-17F yesterday morning so Rob figured it would be a perfect
time to try pushing the road through the slush that had
been there previously. Surely it would be frozen! He started
from Mary's end (Nimpo Lake Resort) on the North Arm,
picking a route over the ice that he thought might be
the least wet. At the really bad spot where all the guys
had tried to compress the snow and slush with their machines
in the hopes it would freeze, it's pretty rough because
Mary had also been out the day before doing the same.
So Mary drove ahead of Rob and over that spot but there
was no way he could plow it. So he says that spot is pretty
rough and rutted up but you can drive over it. However,
at that end, stay on the ice road or he says you'll
be in the water. None of us can figure out why
the lake is so strange down at that end this year but
it's definitely different from the norm. Anyway, ice road
is in! Thanks Rob!
Like everyone else in the country, we're in the deep freeze.
As I said, it was lower than -27 yesterday morning and
while it warmed up in brilliant sunshine yesterday, we
watched the thermometer do a downhill plummet as soon
as the sun went down. It finally bottomed out at -26.7C
or 17 below zero Fahrenheit after midnight last night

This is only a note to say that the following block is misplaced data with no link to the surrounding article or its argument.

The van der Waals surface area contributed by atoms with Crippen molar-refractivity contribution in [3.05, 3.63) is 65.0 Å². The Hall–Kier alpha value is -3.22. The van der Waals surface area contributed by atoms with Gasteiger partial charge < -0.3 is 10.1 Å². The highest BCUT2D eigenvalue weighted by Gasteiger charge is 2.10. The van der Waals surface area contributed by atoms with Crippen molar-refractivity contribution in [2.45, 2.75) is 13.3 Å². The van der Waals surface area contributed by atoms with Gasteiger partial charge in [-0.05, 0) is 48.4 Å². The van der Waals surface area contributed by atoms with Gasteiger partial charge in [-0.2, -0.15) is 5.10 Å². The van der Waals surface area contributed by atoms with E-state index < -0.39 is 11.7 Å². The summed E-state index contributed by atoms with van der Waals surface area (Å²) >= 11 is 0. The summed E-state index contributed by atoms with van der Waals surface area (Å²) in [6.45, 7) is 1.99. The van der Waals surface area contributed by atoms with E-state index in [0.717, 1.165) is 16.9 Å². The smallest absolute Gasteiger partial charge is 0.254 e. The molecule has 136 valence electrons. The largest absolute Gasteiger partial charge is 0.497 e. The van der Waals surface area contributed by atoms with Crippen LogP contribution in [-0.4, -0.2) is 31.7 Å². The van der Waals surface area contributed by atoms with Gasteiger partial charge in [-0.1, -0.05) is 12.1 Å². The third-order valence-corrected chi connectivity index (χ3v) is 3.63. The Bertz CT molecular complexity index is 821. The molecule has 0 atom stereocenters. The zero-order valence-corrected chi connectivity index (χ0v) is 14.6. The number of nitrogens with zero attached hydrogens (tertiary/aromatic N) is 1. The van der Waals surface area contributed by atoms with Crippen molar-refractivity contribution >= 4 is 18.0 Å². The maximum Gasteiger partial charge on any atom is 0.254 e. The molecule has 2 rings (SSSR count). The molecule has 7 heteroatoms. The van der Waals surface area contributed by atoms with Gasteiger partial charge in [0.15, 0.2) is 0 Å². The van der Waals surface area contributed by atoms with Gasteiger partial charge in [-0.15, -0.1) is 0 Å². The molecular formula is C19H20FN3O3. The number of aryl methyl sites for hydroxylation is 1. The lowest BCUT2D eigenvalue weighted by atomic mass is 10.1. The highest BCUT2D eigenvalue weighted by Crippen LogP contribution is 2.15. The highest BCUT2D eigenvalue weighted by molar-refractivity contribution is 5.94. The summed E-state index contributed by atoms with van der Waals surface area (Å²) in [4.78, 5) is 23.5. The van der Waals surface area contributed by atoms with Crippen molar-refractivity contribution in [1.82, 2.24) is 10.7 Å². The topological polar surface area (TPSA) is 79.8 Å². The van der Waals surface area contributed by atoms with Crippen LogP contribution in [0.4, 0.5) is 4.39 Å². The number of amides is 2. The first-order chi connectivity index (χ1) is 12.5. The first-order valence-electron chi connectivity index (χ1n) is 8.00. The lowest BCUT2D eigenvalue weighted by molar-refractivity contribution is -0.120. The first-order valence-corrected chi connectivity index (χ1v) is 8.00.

and didn't move much off that until after the sun came
up this morning. Like the rest of the nation, it
looks like we're going to see the cold for the rest of
the week, but at least we don't have the wind
chill they're seeing in the Midwest or the lake effect
snow and ice that wiped out so many vehicles on the 400
in Ontario yesterday. Actually, aside from being chilly,
it's absolutely glorious out. For the last two days the
sky has been as clear blue as can be with very little
haze and the mountains are just gleaming with their white
mantles. It's a pretty clear, cold, moon at night though!
I was a little late posting the article below and these
two are going up pretty close together, so if you would
like to read about snow machine permits, etc., check it
return to the subject I brought up on Friday regarding
a long telephone conversation with the acting commander
of the Anahim Lake RCMP Detachment.
He had actually called after reading Floyd's story
about the original snow machine races that after many
years, was discontinued, mostly because of liability.
Constable James Spoor had been doing some research on
the Internet and found a site that had a lot of information
about liability, including regarding snow machine races,
recreational use of wilderness or backcountry and the
usefulness of a carefully written waiver. It would appear
that the general consensus that a waiver isn't worth the
paper it's written on is quite incorrect in Canada. It's
a very valuable contract, and Canadian courts will
usually find in favor of a waiver, except in the
case of a minor. Minors are not bound by waivers, or as
you probably know, by any contract.
I spent a few hours wading through all of the information
and I think I have a pretty decent understanding of what
we can, and cannot safely do when it comes to putting